Nʉmʉ Tekwapʉ̲
Pronunciation[ˈnɨmɨ ˈtekʷapɨ̥]
Native toUnited States
RegionOklahoma (formerly, Texas, New Mexico, Kansas, Colorado, Oklahoma)
Native speakers
<9 (2022)[1]
  • Numic
    • Central Numic
      • Comanche
Language codes
ISO 639-3com
Former distribution of the Comanche language.
Comanche is classified as Severely Endangered by the UNESCO Atlas of the World's Languages in Danger
This article contains IPA phonetic symbols. Without proper rendering support, you may see question marks, boxes, or other symbols instead of Unicode characters. For an introductory guide on IPA symbols, see Help:IPA.

Comanche (English: /kəˈmæni/, endonym Nʉmʉ Tekwapʉ̲) is a Uto-Aztecan language spoken by the Comanche, who split from the Shoshone soon after the Comanche had acquired horses around 1705. The Comanche language and the Shoshoni language are quite similar, but certain consonant changes in Comanche have inhibited mutual intelligibility.[2][3]

The name Comanche comes from the Ute word kɨmantsi "enemy, stranger".[4] Their own name for the language is nʉmʉ tekwapʉ, which means "language of the people".[5]

Use and revitalization efforts

Although efforts are now being made to ensure its survival, most speakers of the language are elderly. In the late 19th century, Comanche children were placed in boarding schools where they were discouraged from speaking their native language, and even severely punished for doing so. The second generation then grew up speaking English, because of the belief that it was better for them not to know Comanche.

The Comanche language was briefly prominent during World War II. A group of seventeen young men referred to as the Comanche Code Talkers were trained, and used by the U.S. Army to send messages conveying sensitive information in the Comanche language so that it could not be deciphered by the enemy.

As of July 2013, there were roughly 25-30 native speakers of the language, according to The Boston Globe.[6] The Comanche Language and Cultural Preservation Committee offers dictionaries and language learning materials.[7] Comanche language courses were available at the now-closed Comanche Nation College.[8][9] The college previously conducted a language recording project, as the language is "mostly oral", and emphasizing instruction for tribal members.[10] On the language-learning platform Memrise, the Comanche Nation Language Department has published learning materials.[11]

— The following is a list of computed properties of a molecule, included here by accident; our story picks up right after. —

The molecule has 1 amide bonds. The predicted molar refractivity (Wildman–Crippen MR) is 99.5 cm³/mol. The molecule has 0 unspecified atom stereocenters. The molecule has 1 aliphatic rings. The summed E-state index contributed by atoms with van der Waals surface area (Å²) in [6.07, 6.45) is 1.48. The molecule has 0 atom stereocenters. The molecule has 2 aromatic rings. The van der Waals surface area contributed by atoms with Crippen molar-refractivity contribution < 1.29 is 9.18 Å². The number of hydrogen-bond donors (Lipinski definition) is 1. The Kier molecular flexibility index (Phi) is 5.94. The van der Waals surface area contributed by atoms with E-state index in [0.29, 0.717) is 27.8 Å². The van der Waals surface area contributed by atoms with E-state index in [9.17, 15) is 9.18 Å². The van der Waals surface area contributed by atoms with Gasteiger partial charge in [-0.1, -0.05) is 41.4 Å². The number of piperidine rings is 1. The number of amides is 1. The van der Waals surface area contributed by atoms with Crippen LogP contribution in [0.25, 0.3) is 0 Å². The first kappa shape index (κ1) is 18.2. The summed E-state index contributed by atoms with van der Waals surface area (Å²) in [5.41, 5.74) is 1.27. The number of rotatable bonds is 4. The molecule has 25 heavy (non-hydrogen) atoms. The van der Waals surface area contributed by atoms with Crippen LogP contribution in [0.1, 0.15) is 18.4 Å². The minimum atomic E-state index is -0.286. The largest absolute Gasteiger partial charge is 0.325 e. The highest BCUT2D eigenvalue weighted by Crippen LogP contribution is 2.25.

As of 2022, there were fewer than nine fluent native speakers of Comanche, many of the old speakers having succumbed to old age, health problems or the COVID-19 pandemic.[1]



Comanche has a typical Numic vowel inventory of six vowels. In addition, there is the common diphthong /ai/. Historically, there was a certain amount of free variation between [ai] and [e] (as shown by comparison with Shoshoni cognates), but the variation is no longer so common and most morphemes have become fixed on either /ai/ or /e/.[12] In the following chart, the basic symbols given are in the IPA, whereas the equivalent symbols in the conventional orthography are given to the right of them.[citation needed]

Front Central Back
short long short long short long
High (close) i ⟨ii⟩ ɨ ⟨ʉ⟩ ɨː ⟨ʉʉ⟩ u ⟨uu⟩
Mid e ⟨ee⟩ o ⟨oo⟩
Low (open) a ⟨aa⟩

Vowel length and voicing

Comanche distinguishes vowels by length. Vowels can be either long or short. Long vowels are never devoiced and in the orthography they are represented as (aa, ee, ii, oo, uu, ʉʉ). An example of a long vowel is the (ee) in [wakaréʔeː] 'turtle'.[12] Short vowels can be lengthened when they are stressed.

Short vowels can be either voiced or voiceless. Unstressed short vowels are usually devoiced when /s/ or /h/ follows and optionally when word-final.[12] voiceless vowels are non-phonemic and therefore not represented in this chart. In the conventional orthography, these vowels are marked with an underline: ⟨a̱, e̱, i̱, o̱, u̱, ʉ̱⟩.


Comanche has a typical Numic consonant inventory.[12] As with the vowel charts, the basic symbols given in this chart are in the IPA, whereas the equivalent symbols in the conventional orthography are given to the right of them.

Labial Dental Palatal Velar Glottal
plain labial
Nasal m n
Plosive p t k ⟨kw⟩ ʔ
Affricate ts
Fricative s h
Approximant j ⟨y⟩ w


Comanche stress most commonly falls on the first syllable. Exceptions to this rule, such as in the words Waʔsáasiʔ 'Osage people', and aná 'ouch!', are marked with an acute accent.

For the purpose of stress placement, the diphthongs /ai/, /oi/, and /ui/ act as one vowel with one mora. Additionally, possessive pronouns, which serve as proclitics, do not affect the stress of a word (so that nʉ + námi 'my sister' retains its stress on the /a/ in námi).